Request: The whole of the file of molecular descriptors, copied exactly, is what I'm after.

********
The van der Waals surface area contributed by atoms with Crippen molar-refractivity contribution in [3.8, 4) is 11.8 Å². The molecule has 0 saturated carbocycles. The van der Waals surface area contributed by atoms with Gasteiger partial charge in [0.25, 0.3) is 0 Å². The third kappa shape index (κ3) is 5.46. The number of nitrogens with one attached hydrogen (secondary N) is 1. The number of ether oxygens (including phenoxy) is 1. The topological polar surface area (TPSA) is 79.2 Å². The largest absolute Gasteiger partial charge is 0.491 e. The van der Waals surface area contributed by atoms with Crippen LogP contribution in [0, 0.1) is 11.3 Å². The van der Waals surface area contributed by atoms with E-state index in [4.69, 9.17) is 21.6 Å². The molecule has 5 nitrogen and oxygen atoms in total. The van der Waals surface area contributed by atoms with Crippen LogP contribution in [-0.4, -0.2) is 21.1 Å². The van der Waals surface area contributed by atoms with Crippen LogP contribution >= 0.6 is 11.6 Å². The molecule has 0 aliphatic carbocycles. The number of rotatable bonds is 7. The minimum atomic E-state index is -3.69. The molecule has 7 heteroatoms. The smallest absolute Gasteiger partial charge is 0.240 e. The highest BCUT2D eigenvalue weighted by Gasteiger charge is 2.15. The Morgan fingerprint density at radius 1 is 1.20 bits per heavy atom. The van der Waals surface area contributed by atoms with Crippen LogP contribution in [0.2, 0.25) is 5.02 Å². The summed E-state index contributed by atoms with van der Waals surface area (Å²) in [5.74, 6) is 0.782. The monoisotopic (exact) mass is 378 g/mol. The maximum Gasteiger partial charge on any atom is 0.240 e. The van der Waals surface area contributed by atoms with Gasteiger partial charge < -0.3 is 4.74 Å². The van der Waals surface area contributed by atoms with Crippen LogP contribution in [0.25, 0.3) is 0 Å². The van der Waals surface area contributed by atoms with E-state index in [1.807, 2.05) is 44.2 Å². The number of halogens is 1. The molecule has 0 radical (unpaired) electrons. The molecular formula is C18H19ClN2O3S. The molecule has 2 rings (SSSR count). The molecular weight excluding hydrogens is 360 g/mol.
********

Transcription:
The van der Waals surface area contributed by atoms with Crippen molar-refractivity contribution in [3.8, 4) is 11.8 Å². The molecule has 0 saturated carbocycles. The van der Waals surface area contributed by atoms with Gasteiger partial charge in [0.25, 0.3) is 0 Å². The third kappa shape index (κ3) is 5.46. The number of nitrogens with one attached hydrogen (secondary N) is 1. The number of ether oxygens (including phenoxy) is 1. The topological polar surface area (TPSA) is 79.2 Å². The largest absolute Gasteiger partial charge is 0.491 e. The van der Waals surface area contributed by atoms with Crippen LogP contribution in [0, 0.1) is 11.3 Å². The van der Waals surface area contributed by atoms with E-state index in [4.69, 9.17) is 21.6 Å². The molecule has 5 nitrogen and oxygen atoms in total. The van der Waals surface area contributed by atoms with Crippen LogP contribution in [-0.4, -0.2) is 21.1 Å². The van der Waals surface area contributed by atoms with Crippen LogP contribution >= 0.6 is 11.6 Å². The molecule has 0 aliphatic carbocycles. The number of rotatable bonds is 7. The minimum atomic E-state index is -3.69. The molecule has 7 heteroatoms. The smallest absolute Gasteiger partial charge is 0.240 e. The highest BCUT2D eigenvalue weighted by Gasteiger charge is 2.15. The Morgan fingerprint density at radius 1 is 1.20 bits per heavy atom. The van der Waals surface area contributed by atoms with Crippen LogP contribution in [0.2, 0.25) is 5.02 Å². The summed E-state index contributed by atoms with van der Waals surface area (Å²) in [5.74, 6) is 0.782. The monoisotopic (exact) mass is 378 g/mol. The maximum Gasteiger partial charge on any atom is 0.240 e. The van der Waals surface area contributed by atoms with Gasteiger partial charge < -0.3 is 4.74 Å². The van der Waals surface area contributed by atoms with Crippen LogP contribution in [0.25, 0.3) is 0 Å². The van der Waals surface area contributed by atoms with E-state index in [1.807, 2.05) is 44.2 Å². The number of halogens is 1. The molecule has 0 radical (unpaired) electrons. The molecular formula is C18H19ClN2O3S. The molecule has 2 rings (SSSR count). The molecular weight excluding hydrogens is 360 g/mol.